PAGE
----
Williamsburg, Brooklyn, New York
I wrote this review for Helium on a book called: "Melrose & Croc Beside the Sea".
They didn't like it...
The article we have deleted (Helium):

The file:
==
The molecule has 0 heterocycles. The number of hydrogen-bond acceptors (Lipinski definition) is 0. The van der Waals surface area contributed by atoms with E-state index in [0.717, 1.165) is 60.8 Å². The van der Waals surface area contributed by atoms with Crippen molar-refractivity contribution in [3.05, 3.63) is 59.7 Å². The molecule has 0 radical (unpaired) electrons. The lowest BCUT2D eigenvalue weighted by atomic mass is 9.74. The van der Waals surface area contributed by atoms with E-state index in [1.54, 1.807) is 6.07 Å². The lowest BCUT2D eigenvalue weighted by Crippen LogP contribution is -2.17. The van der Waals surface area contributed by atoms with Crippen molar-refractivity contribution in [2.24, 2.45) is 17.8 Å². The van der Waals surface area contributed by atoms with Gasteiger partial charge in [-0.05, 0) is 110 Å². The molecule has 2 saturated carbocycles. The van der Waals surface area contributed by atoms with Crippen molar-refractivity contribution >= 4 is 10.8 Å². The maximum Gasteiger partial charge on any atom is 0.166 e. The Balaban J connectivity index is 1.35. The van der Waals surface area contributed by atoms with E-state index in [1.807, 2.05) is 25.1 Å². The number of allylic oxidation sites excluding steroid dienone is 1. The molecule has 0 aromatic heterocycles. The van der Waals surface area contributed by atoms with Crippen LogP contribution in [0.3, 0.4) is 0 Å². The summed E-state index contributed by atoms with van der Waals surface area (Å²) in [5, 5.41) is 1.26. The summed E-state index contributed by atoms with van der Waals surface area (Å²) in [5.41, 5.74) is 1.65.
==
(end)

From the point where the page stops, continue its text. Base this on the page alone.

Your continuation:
I have to admit that I haven't actually read this book. But with a title like, "Melrose & Croc BESIDE THE SEA", why the hell would I want to? I mean really, come on. I'm in my thirties and ashamed of myself that I still haven't finished my High School Senior English list of required reading. In the study alone that I am currently sitting in there are hundreds and hundreds of books with fascinating titles staring me intently in the face, crying out to be read, such as: "The Book of Disquiet"; "Lord of the Barnyard"; "Death on the Installment Plan" (probably the best title ever), and on and on and on. All of which I desperately want to read. But between work, feeding my gob, doing laundry, cleaning the apartment, exercising, making intimate time for my girlfriend and me, working on the query letter for my book, trying to find that special agent for my book, trying to figure out how to become a journalist, skimming the paper in a half hearted attempt to stay current with the circumstances of the world beyond my apartment, grocery shopping, taking the subway, watching a movie now and again, and dropping my Netflix at the mailbox around the corner, I often find that I simply don't have the time sit down and read a damned book, let alone a book titled, "Melrose & Croc" whatever whatever. And I mean no disrespect to the author (it's simply not my cup of tea), for it is a great feat of talent and know how in this day and age to get published by a traditional publishing house (I'm assuming these fellows Melrose & Croc have found a comforting home securely nestled in the milk giving bosom of a publishing house - God knows I'd like to suck on that fat nourishing tit). And I mean no disrespect to those of the reading public who have the time to read this book or other books of the whimsical nature that the title suggests. In fact, I am jealous of both the author and her readers, as I would love to have the seemingly care free existence that allows someone to write and or read a work thus titled. I, unfortunately, seem to be doomed to toil and struggle in the murky swamp of life attempting to keep my head above the dirty water, ever on the lookout for an opportunity to pounce on an unsuspecting victim, like the ancient crocodile of the title. If I were however to actually review this book I would tell the reading public to read it only if they had read everything else on the planet that they had ever wanted to read to satisfy their particular intellectual bent. Or read it if they didn't have to worry about money at all and therefore had no need for any sort of intellectual bent. Or read it if they had kids that they needed to read to at night. Or maybe buy it if they had nieces or nephews that they saw on the holidays and wanted to spend some quality time with reading to them or some shit like that. Or, read it I suppose if they just wanted to be be whimsical and spend their precious reading time in an act of defiance. Then and only then would I suggest that they should possibly pick this book up. Otherwise, I'd suggest tackling another one of those 100 classics from High School English before they were dead.